All About Space

BEYOND DEEP SPACE

From neutrinos produced just seconds after the Big Bang to the most distant superclusters of galaxies we know of, studying the edge of our universe is an exciting task for astronomers around the world. And thanks to advancements in technology, we know more than ever about what lies at the boundaries of our cosmos.

When you look at something, you are looking back in time. This holds true for anything you see, it’s just the distances involved are mostly so small and light moves so quickly, you will never notice the time it takes to reach you. When you begin to look into space, the time difference starts to matter. Looking at the Moon, you are seeing it about 1.3 seconds back in time. Light takes just over eight minutes to reach us from the Sun, and to Jupiter it’s about 43 minutes.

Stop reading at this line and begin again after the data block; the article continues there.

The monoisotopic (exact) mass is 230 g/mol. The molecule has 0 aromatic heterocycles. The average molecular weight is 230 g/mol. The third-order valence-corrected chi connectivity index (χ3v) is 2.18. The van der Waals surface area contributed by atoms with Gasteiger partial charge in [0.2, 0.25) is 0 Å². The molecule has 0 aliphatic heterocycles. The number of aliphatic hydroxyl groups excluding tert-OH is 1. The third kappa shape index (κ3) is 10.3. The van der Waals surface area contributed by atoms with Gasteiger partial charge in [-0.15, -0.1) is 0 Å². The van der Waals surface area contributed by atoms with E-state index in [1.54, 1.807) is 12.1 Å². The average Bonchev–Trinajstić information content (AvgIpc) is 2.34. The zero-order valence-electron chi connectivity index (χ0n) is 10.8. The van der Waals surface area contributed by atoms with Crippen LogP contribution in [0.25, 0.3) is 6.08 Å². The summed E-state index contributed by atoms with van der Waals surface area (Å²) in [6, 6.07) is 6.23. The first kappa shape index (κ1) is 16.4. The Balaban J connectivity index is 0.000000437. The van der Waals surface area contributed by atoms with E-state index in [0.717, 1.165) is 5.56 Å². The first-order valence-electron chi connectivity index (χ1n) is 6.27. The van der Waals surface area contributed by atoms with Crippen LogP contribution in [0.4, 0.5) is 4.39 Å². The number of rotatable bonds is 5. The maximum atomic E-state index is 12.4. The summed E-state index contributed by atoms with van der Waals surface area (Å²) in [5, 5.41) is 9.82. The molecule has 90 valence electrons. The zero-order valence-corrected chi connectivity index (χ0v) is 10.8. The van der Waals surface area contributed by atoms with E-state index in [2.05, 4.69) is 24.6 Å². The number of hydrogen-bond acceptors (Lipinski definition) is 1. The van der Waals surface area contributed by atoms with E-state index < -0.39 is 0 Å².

However, these kinds of time scales are nothing compared to the amount of time it’s taken light to reach Earth from the most distant stars and galaxies we can see.

Based on calculations, astronomers believe the universe is 13.8 billion years old. Light moves at the speed of

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